Walt Disney (NYSE: DIS) reported earnings on Feb. 7. Here are the numbers you need to know.

The 10-second takeaway
For the quarter ended Dec. 31 (Q1), Walt Disney missed estimates on revenues and beat expectations on earnings per share.

Compared to the prior-year quarter, revenue grew slightly and GAAP earnings per share improved significantly.

Margins expanded across the board.

Revenue details
Walt Disney booked revenue of $10.78 billion. The 25 analysts polled by S&P Capital IQ looked for sales of $11.19 billion. Sales were 0.6% higher than the prior-year quarter's $10.72 billion.

Source: S&P Capital IQ. Quarterly periods. Dollar amounts in millions.

EPS details
EPS came in at $0.80. The 28 earnings estimates compiled by S&P Capital IQ predicted $0.71 per share. GAAP EPS of $0.80 for Q1 were 18% higher than the prior-year quarter's $0.68 per share.

Source: S&P Capital IQ. Quarterly periods. Figures may be non-GAAP to maintain comparability with estimates.

Margin details
For the quarter, gross margin was 20.3%, 220 basis points better than the prior-year quarter. Operating margin was 20.3%, 220 basis points better than the prior-year quarter. Net margin was 13.6%, 140 basis points better than the prior-year quarter.

Looking ahead
Next quarter's average estimate for revenue is $9.62 billion. On the bottom line, the average EPS estimate is $0.62.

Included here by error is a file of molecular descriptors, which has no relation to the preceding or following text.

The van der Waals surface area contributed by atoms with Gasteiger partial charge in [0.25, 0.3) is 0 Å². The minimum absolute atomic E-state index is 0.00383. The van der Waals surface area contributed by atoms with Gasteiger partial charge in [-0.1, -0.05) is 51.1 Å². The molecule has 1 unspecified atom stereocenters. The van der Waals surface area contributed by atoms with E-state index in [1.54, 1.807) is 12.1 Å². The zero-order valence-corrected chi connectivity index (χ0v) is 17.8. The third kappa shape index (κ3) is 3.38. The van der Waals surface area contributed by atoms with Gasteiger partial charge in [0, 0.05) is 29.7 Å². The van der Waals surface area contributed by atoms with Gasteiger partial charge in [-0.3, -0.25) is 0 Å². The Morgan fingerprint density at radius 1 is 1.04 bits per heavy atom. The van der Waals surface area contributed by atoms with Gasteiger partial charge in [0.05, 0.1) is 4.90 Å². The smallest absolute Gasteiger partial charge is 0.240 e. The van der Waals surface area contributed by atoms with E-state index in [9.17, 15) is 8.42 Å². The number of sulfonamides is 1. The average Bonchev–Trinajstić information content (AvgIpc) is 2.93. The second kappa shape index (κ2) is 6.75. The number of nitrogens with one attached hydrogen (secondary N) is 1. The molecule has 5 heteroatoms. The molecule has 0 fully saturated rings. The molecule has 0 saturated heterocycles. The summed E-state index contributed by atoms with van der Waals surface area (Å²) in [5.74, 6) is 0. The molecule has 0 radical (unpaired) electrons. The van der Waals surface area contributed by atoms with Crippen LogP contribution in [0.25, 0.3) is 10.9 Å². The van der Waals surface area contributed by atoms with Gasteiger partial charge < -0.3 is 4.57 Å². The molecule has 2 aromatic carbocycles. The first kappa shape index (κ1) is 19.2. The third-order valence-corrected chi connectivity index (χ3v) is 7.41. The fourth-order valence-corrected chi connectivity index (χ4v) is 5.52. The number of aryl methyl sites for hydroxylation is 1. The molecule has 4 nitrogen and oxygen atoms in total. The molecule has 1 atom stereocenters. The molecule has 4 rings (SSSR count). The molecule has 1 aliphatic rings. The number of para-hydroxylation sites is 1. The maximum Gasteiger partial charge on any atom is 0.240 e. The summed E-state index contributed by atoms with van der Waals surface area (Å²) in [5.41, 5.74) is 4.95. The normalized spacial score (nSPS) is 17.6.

Next year's average estimate for revenue is $42.90 billion. The average EPS estimate is $2.99.

Investor sentiment
The stock has a five-star rating (out of five) at Motley Fool CAPS, with 4,827 members out of 5,154 rating the stock outperform, and 327 members rating it underperform. Among 1,453 CAPS All-Star picks (recommendations by the highest-ranked CAPS members), 1,411 give Walt Disney a green thumbs-up, and 42 give it a red thumbs-down.

Of Wall Street recommendations tracked by S&P Capital IQ, the average opinion on Walt Disney is outperform, with an average price target of $41.74.

This article represents the opinion of the writer, who may disagree with the “official” recommendation position of a Motley Fool premium advisory service. We’re motley! Questioning an investing thesis -- even one of our own -- helps us all think critically about investing and make decisions that help us become smarter, happier, and richer.